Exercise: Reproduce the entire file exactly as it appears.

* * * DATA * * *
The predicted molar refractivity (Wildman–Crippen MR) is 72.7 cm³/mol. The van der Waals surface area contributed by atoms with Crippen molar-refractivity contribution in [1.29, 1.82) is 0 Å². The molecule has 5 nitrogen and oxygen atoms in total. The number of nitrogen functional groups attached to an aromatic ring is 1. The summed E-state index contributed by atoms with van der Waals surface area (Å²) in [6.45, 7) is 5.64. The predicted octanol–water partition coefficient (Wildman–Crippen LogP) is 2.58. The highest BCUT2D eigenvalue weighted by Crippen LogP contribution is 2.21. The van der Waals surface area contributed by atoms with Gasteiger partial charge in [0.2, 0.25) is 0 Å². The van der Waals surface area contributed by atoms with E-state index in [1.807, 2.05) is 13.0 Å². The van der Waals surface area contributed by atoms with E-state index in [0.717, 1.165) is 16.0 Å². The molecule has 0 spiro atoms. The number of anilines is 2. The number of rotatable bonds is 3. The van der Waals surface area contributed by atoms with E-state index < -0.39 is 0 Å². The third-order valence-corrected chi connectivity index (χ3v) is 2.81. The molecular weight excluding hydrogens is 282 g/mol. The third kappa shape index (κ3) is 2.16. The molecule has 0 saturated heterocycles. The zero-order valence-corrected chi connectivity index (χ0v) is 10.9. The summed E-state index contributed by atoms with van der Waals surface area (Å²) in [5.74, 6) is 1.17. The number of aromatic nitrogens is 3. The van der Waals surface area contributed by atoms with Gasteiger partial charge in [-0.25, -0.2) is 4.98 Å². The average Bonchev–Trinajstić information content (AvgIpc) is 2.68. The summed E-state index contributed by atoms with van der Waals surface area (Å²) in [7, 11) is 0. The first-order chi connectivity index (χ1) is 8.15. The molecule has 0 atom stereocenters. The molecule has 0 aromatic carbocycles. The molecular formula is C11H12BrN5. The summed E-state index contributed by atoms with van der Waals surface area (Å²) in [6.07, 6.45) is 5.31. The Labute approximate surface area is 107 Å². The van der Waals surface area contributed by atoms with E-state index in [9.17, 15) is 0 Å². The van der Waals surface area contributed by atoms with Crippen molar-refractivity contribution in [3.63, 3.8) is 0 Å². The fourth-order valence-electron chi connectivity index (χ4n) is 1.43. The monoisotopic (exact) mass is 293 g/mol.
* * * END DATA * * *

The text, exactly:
The predicted molar refractivity (Wildman–Crippen MR) is 72.7 cm³/mol. The van der Waals surface area contributed by atoms with Crippen molar-refractivity contribution in [1.29, 1.82) is 0 Å². The molecule has 5 nitrogen and oxygen atoms in total. The number of nitrogen functional groups attached to an aromatic ring is 1. The summed E-state index contributed by atoms with van der Waals surface area (Å²) in [6.45, 7) is 5.64. The predicted octanol–water partition coefficient (Wildman–Crippen LogP) is 2.58. The highest BCUT2D eigenvalue weighted by Crippen LogP contribution is 2.21. The van der Waals surface area contributed by atoms with Gasteiger partial charge in [0.2, 0.25) is 0 Å². The van der Waals surface area contributed by atoms with E-state index in [1.807, 2.05) is 13.0 Å². The van der Waals surface area contributed by atoms with E-state index in [0.717, 1.165) is 16.0 Å². The molecule has 0 spiro atoms. The number of anilines is 2. The number of rotatable bonds is 3. The van der Waals surface area contributed by atoms with E-state index < -0.39 is 0 Å². The third-order valence-corrected chi connectivity index (χ3v) is 2.81. The molecular weight excluding hydrogens is 282 g/mol. The third kappa shape index (κ3) is 2.16. The molecule has 0 saturated heterocycles. The zero-order valence-corrected chi connectivity index (χ0v) is 10.9. The summed E-state index contributed by atoms with van der Waals surface area (Å²) in [5.74, 6) is 1.17. The number of aromatic nitrogens is 3. The van der Waals surface area contributed by atoms with Gasteiger partial charge in [-0.25, -0.2) is 4.98 Å². The average Bonchev–Trinajstić information content (AvgIpc) is 2.68. The summed E-state index contributed by atoms with van der Waals surface area (Å²) in [7, 11) is 0. The first-order chi connectivity index (χ1) is 8.15. The molecule has 0 atom stereocenters. The molecule has 0 aromatic carbocycles. The molecular formula is C11H12BrN5. The summed E-state index contributed by atoms with van der Waals surface area (Å²) in [6.07, 6.45) is 5.31. The Labute approximate surface area is 107 Å². The van der Waals surface area contributed by atoms with E-state index in [9.17, 15) is 0 Å². The van der Waals surface area contributed by atoms with Crippen molar-refractivity contribution in [3.63, 3.8) is 0 Å². The fourth-order valence-electron chi connectivity index (χ4n) is 1.43. The monoisotopic (exact) mass is 293 g/mol.